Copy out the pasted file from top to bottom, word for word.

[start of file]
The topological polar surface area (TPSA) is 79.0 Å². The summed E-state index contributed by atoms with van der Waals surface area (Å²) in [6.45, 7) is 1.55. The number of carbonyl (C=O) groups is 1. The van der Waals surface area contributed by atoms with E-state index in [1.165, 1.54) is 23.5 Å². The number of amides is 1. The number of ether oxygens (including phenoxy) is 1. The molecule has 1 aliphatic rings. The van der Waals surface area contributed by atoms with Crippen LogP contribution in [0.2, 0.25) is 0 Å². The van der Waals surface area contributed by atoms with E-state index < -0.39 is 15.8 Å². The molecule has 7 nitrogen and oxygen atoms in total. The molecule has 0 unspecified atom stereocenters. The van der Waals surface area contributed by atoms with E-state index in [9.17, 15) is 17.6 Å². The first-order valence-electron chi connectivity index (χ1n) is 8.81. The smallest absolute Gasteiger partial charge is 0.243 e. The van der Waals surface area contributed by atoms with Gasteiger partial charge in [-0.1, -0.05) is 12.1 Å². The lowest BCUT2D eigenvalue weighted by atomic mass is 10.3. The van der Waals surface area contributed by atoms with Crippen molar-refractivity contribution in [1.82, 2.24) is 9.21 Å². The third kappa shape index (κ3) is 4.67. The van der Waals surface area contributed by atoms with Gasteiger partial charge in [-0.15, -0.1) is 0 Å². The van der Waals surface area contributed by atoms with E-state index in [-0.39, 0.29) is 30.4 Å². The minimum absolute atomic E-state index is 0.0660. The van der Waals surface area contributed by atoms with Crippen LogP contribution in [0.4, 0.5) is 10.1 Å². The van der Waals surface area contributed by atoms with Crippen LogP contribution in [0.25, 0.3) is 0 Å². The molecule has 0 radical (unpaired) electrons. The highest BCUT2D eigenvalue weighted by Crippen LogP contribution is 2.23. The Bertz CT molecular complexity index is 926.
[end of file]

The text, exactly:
The topological polar surface area (TPSA) is 79.0 Å². The summed E-state index contributed by atoms with van der Waals surface area (Å²) in [6.45, 7) is 1.55. The number of carbonyl (C=O) groups is 1. The van der Waals surface area contributed by atoms with E-state index in [1.165, 1.54) is 23.5 Å². The number of amides is 1. The number of ether oxygens (including phenoxy) is 1. The molecule has 1 aliphatic rings. The van der Waals surface area contributed by atoms with Crippen LogP contribution in [0.2, 0.25) is 0 Å². The van der Waals surface area contributed by atoms with E-state index < -0.39 is 15.8 Å². The molecule has 7 nitrogen and oxygen atoms in total. The molecule has 0 unspecified atom stereocenters. The van der Waals surface area contributed by atoms with E-state index in [9.17, 15) is 17.6 Å². The first-order valence-electron chi connectivity index (χ1n) is 8.81. The smallest absolute Gasteiger partial charge is 0.243 e. The van der Waals surface area contributed by atoms with Gasteiger partial charge in [-0.1, -0.05) is 12.1 Å². The lowest BCUT2D eigenvalue weighted by atomic mass is 10.3. The van der Waals surface area contributed by atoms with Crippen molar-refractivity contribution in [1.82, 2.24) is 9.21 Å². The third kappa shape index (κ3) is 4.67. The van der Waals surface area contributed by atoms with Gasteiger partial charge in [-0.15, -0.1) is 0 Å². The van der Waals surface area contributed by atoms with E-state index in [-0.39, 0.29) is 30.4 Å². The minimum absolute atomic E-state index is 0.0660. The van der Waals surface area contributed by atoms with Crippen LogP contribution in [0.4, 0.5) is 10.1 Å². The van der Waals surface area contributed by atoms with Crippen LogP contribution in [0.25, 0.3) is 0 Å². The molecule has 0 radical (unpaired) electrons. The highest BCUT2D eigenvalue weighted by Crippen LogP contribution is 2.23. The Bertz CT molecular complexity index is 926.